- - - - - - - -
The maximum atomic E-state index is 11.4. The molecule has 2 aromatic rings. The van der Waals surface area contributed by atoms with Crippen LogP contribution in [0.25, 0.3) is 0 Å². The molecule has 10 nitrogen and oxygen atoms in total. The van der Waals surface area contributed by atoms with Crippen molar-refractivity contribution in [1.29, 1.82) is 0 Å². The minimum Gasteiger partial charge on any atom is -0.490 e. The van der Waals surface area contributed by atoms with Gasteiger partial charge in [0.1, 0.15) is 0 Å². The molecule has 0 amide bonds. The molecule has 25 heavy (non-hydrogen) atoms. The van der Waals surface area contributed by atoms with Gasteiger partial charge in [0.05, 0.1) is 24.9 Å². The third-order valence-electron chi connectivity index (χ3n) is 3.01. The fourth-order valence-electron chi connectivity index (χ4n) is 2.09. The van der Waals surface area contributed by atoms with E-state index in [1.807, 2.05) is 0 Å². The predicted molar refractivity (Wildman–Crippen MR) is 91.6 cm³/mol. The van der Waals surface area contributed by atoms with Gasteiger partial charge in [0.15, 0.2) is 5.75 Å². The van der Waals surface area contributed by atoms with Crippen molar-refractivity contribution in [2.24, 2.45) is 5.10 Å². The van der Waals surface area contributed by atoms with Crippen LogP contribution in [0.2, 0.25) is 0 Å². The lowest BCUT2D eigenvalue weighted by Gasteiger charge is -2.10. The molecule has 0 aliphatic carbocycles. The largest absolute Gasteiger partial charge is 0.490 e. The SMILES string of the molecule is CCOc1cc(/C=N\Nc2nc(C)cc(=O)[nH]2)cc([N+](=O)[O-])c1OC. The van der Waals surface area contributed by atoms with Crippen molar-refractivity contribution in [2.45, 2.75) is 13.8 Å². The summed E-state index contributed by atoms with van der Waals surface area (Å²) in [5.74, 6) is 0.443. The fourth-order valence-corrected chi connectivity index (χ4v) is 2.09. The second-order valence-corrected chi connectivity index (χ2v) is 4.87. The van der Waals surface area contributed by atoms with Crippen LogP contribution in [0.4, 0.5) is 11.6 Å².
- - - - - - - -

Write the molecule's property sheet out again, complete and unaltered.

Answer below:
The maximum atomic E-state index is 11.4. The molecule has 2 aromatic rings. The van der Waals surface area contributed by atoms with Crippen LogP contribution in [0.25, 0.3) is 0 Å². The molecule has 10 nitrogen and oxygen atoms in total. The van der Waals surface area contributed by atoms with Crippen molar-refractivity contribution in [1.29, 1.82) is 0 Å². The minimum Gasteiger partial charge on any atom is -0.490 e. The van der Waals surface area contributed by atoms with Gasteiger partial charge in [0.1, 0.15) is 0 Å². The molecule has 0 amide bonds. The molecule has 25 heavy (non-hydrogen) atoms. The van der Waals surface area contributed by atoms with Gasteiger partial charge in [0.05, 0.1) is 24.9 Å². The third-order valence-electron chi connectivity index (χ3n) is 3.01. The fourth-order valence-electron chi connectivity index (χ4n) is 2.09. The van der Waals surface area contributed by atoms with E-state index in [1.807, 2.05) is 0 Å². The predicted molar refractivity (Wildman–Crippen MR) is 91.6 cm³/mol. The van der Waals surface area contributed by atoms with Gasteiger partial charge in [0.15, 0.2) is 5.75 Å². The van der Waals surface area contributed by atoms with Crippen molar-refractivity contribution in [2.24, 2.45) is 5.10 Å². The van der Waals surface area contributed by atoms with Crippen LogP contribution in [0.2, 0.25) is 0 Å². The lowest BCUT2D eigenvalue weighted by Gasteiger charge is -2.10. The molecule has 0 aliphatic carbocycles. The largest absolute Gasteiger partial charge is 0.490 e. The SMILES string of the molecule is CCOc1cc(/C=N\Nc2nc(C)cc(=O)[nH]2)cc([N+](=O)[O-])c1OC. The van der Waals surface area contributed by atoms with Crippen molar-refractivity contribution in [2.45, 2.75) is 13.8 Å². The summed E-state index contributed by atoms with van der Waals surface area (Å²) in [5.74, 6) is 0.443. The fourth-order valence-corrected chi connectivity index (χ4v) is 2.09. The second-order valence-corrected chi connectivity index (χ2v) is 4.87. The van der Waals surface area contributed by atoms with Crippen LogP contribution in [0.4, 0.5) is 11.6 Å².